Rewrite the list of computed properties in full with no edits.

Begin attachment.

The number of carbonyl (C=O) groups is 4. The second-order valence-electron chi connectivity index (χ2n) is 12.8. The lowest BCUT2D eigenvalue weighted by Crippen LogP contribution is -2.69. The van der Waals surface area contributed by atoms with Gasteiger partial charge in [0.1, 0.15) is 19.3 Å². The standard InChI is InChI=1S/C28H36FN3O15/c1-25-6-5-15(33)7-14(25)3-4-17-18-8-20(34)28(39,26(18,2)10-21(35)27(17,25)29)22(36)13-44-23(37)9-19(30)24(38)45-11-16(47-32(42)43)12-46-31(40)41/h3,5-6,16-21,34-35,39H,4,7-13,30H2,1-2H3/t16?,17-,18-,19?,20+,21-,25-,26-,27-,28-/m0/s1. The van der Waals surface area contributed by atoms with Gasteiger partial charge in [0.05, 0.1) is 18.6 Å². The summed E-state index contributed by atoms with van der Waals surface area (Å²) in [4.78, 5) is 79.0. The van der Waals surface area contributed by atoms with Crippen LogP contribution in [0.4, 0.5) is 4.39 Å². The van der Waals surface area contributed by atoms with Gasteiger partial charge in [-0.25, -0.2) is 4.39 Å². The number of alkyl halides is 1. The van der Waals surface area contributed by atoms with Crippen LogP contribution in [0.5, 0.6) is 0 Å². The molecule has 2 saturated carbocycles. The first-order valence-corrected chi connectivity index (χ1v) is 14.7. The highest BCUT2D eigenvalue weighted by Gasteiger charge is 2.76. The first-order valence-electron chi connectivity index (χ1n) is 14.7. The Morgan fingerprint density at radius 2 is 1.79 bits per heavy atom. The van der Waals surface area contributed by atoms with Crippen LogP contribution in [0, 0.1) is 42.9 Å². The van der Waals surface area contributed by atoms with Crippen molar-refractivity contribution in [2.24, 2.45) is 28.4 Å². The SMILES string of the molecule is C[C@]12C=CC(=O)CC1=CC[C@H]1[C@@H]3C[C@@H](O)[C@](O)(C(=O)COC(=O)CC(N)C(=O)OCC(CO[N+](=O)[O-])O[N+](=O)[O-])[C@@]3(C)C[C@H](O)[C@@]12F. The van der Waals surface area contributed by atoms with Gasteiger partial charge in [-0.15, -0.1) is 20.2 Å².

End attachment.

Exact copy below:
The number of carbonyl (C=O) groups is 4. The second-order valence-electron chi connectivity index (χ2n) is 12.8. The lowest BCUT2D eigenvalue weighted by Crippen LogP contribution is -2.69. The van der Waals surface area contributed by atoms with Gasteiger partial charge in [0.1, 0.15) is 19.3 Å². The standard InChI is InChI=1S/C28H36FN3O15/c1-25-6-5-15(33)7-14(25)3-4-17-18-8-20(34)28(39,26(18,2)10-21(35)27(17,25)29)22(36)13-44-23(37)9-19(30)24(38)45-11-16(47-32(42)43)12-46-31(40)41/h3,5-6,16-21,34-35,39H,4,7-13,30H2,1-2H3/t16?,17-,18-,19?,20+,21-,25-,26-,27-,28-/m0/s1. The van der Waals surface area contributed by atoms with Gasteiger partial charge in [0.05, 0.1) is 18.6 Å². The summed E-state index contributed by atoms with van der Waals surface area (Å²) in [4.78, 5) is 79.0. The van der Waals surface area contributed by atoms with Crippen LogP contribution in [0.4, 0.5) is 4.39 Å². The van der Waals surface area contributed by atoms with Gasteiger partial charge in [-0.25, -0.2) is 4.39 Å². The number of alkyl halides is 1. The van der Waals surface area contributed by atoms with Crippen LogP contribution in [0.5, 0.6) is 0 Å². The molecule has 2 saturated carbocycles. The first-order valence-corrected chi connectivity index (χ1v) is 14.7. The highest BCUT2D eigenvalue weighted by Gasteiger charge is 2.76. The first-order valence-electron chi connectivity index (χ1n) is 14.7. The Morgan fingerprint density at radius 2 is 1.79 bits per heavy atom. The van der Waals surface area contributed by atoms with Crippen LogP contribution in [0, 0.1) is 42.9 Å². The van der Waals surface area contributed by atoms with Crippen molar-refractivity contribution in [2.24, 2.45) is 28.4 Å². The SMILES string of the molecule is C[C@]12C=CC(=O)CC1=CC[C@H]1[C@@H]3C[C@@H](O)[C@](O)(C(=O)COC(=O)CC(N)C(=O)OCC(CO[N+](=O)[O-])O[N+](=O)[O-])[C@@]3(C)C[C@H](O)[C@@]12F. The van der Waals surface area contributed by atoms with Gasteiger partial charge in [-0.15, -0.1) is 20.2 Å².